Trump has burned through chiefs of staff at a record pace in his three years in office. The first, Reince Priebus, who was never able to tame the competing power centers Trump set up, was fired in the summer of 2017. He was replaced by John Kelly, who attempted to bring a general's discipline to the chaotic Trump White House. But Kelly made political missteps and his efforts at control wore on Trump, who over time found ways to undermine Kelly's authority. Mulvaney, who replaced Kelly on an interim basis, lasted more than a year but never got the "acting" removed from his title. He took more of a "let Trump be Trump" approach, but eventually Trump soured on him too.

Difficult job at a difficult time

It's not clear yet how Meadows intends to run the White House, a notoriously difficult job even without a global pandemic. People who know Meadows say he may be better positioned to succeed than Trump's first three chiefs of staff.

"Mark has a really good grasp of who the president is, how the president operates," said Jay Sekulow, one of Trump's personal attorneys, who worked with Meadows on the president's impeachment defense. Long before being named chief of staff, Meadows was advising Trump. They talked on the phone all the time. And Sekulow says Trump trusts him.

"I feel that he will avoid any of the problem areas and that he will not interfere with the president's operating style, which is important," Sekulow said.

Trump and Meadows are close now, but they got off to something of a rocky start. Meadows didn't endorse him in 2016, though his wife Debbie campaigned for Trump — something Trump brings up regularly as he riffs about Meadows in speeches.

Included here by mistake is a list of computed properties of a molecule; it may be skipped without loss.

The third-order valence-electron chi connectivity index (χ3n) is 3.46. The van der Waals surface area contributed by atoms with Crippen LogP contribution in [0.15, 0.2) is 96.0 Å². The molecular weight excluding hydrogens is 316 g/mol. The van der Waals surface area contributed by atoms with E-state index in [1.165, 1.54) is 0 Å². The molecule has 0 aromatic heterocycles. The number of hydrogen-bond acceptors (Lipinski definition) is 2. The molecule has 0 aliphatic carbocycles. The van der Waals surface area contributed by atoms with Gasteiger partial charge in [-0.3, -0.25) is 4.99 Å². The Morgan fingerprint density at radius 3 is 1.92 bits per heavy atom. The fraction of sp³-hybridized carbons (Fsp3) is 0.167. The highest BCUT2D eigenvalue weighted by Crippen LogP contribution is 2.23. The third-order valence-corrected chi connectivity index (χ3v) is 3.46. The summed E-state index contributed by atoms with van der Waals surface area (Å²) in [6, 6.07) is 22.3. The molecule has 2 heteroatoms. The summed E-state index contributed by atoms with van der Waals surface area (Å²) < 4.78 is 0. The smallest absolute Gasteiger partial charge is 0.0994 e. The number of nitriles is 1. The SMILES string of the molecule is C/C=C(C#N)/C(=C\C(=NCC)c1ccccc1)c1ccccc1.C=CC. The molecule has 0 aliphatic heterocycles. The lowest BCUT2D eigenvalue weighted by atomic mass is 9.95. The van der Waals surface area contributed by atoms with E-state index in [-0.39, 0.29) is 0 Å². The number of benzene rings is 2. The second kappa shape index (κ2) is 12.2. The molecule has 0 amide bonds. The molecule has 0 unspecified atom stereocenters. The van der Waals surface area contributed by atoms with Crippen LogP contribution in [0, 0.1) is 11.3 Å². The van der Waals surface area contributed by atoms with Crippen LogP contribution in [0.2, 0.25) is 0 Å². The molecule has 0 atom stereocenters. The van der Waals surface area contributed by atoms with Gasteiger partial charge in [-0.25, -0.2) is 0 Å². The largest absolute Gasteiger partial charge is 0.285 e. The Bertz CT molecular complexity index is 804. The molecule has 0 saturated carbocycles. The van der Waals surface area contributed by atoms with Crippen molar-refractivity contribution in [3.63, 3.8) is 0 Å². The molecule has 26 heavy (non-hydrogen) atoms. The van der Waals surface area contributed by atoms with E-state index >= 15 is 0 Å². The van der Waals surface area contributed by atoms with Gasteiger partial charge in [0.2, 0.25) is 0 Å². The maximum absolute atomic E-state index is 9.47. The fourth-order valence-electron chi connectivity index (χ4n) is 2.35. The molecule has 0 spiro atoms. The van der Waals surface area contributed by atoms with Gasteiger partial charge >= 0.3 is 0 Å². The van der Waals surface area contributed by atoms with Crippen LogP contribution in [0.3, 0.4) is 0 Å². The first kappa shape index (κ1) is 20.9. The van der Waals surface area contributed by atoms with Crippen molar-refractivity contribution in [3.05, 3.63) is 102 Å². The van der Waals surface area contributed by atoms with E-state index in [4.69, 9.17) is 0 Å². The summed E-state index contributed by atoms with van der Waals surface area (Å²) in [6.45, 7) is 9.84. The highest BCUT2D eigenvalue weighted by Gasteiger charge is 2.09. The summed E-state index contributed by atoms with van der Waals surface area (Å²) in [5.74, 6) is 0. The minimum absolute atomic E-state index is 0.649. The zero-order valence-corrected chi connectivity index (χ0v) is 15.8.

"His wife I actually like better than him, to be honest," Trump said at a victory rally of sorts in the East Room of the White House after his impeachment acquittal. "He doesn't know that I know that he didn't actually support me right from the beginning, but she did. And on my worst day — right? — on my worst day, my worst — I won't tell you why it was my worst, but it was not one of those good days — she got on a bus, got many other buses and women all over North Carolina, and they toured North Carolina."

Debbie Meadows was part of a group of women who campaigned for Trump in 2016 right after lewd comments he made on a hot mic ahead of an Access Hollywood interview became public — footage that nearly destroyed Trump's candidacy.

Rocky start with ACA bill

Just a couple of months into Trump's presidency, Meadows — and the House Freedom Caucus he led — handed Trump an early defeat on his first try at repealing and replacing the Affordable Care Act.

"I am still a 'no' at this time," Meadows told reporters in March 2017. "I am desperately trying to get to yes. And I think the president knows that. I told him that personally."